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Abstract

Abstract

The scarcity of the radio resources and variable channel quality cause many challenges to the resource management for future all-IP wireless communications. One technique to guarantee a certain level of quality of service (QoS) is call admission control (CAC). Briefly, CAC is a mechanism which decides whether a new call could be admitted or rejected depending on its impacts on the current calls’ QoS. Conventional CACs such as guard channel, channel borrowing and queuing priority techniques only consider the instantaneous radio resource availabilities to make a decision on admission problem, thus they are neither able to prevent the network congestion problem nor meet the QoS requirements of different users with multi-service requirements.

In this work, we propose a new CAC technique with a future look into the needed extra resources through a reservation technique to offset the changes of the channel condition due to mobility. We show that during a call session, the needed radio resources may be increased compared with the negotiated resources during call setup. Although such fluctuations are fairly low for a single call, it is not negligible when the network is congested. As a result, some ongoing calls may experience QoS degradation. We show that such a consideration is critical in orthogonal frequency division multiplexing (OFDM) wireless networks such as 3GPP LTE where the radio resources are assigned to the users depending on the channel quality. The study assumes two types of applications denoted by wide-band and narrow-band and the performance of the proposed algorithm is modeled through queuing theory and event-driven simulation approaches. The results show that such a reservation technique improves the call admission performance significantly in terms of call blocking, call drop and call QoS degradation probabilities, and it outperforms the conventional CACs with insignificant loss in network capacity.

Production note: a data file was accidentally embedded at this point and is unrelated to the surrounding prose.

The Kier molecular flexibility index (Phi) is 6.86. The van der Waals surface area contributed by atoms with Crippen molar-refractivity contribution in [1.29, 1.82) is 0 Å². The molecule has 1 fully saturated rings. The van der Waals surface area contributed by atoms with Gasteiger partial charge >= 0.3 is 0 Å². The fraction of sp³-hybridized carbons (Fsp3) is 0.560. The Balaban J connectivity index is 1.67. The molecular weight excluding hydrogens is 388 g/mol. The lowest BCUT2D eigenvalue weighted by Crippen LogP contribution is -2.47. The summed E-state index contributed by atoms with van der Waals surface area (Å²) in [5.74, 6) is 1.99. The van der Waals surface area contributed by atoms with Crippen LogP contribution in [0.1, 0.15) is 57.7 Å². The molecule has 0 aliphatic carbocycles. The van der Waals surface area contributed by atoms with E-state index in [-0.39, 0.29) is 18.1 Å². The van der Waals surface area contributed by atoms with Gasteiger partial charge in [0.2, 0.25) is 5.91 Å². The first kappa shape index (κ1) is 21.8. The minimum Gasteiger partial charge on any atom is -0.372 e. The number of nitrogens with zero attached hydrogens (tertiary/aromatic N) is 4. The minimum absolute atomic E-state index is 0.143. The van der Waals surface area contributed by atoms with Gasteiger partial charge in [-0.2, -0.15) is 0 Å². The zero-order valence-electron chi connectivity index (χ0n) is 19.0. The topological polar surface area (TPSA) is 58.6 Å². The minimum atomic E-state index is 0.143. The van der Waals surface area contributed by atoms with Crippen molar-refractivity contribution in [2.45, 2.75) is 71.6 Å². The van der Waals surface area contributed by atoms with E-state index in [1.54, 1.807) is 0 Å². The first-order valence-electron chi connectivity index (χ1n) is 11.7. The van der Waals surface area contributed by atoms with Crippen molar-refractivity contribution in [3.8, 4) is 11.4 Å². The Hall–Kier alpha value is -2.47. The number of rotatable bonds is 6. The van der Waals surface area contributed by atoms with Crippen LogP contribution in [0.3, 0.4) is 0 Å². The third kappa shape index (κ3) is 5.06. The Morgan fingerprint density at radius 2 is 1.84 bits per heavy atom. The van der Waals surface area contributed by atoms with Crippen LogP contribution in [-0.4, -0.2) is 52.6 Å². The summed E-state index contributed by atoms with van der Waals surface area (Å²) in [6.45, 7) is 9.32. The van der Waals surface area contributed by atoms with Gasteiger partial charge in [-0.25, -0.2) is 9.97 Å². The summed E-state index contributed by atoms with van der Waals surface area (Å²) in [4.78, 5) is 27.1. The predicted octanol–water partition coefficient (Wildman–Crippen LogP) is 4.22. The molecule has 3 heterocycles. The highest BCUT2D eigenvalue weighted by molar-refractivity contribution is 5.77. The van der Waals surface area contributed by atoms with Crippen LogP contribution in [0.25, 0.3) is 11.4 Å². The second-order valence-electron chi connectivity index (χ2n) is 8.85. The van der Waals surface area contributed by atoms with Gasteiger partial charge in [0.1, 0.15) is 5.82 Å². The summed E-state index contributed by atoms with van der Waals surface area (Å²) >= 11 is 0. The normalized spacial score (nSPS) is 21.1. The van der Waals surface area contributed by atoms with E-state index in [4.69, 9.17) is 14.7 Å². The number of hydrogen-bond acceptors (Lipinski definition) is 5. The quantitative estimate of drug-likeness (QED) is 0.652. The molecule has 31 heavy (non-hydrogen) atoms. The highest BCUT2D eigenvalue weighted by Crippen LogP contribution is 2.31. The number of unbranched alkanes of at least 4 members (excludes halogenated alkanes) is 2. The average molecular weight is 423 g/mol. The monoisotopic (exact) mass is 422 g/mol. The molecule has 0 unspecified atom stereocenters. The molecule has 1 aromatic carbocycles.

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/content/papers/10.5339/qfarf.2011.CSP10
2011-11-20
2020-08-05
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http://instance.metastore.ingenta.com/content/papers/10.5339/qfarf.2011.CSP10
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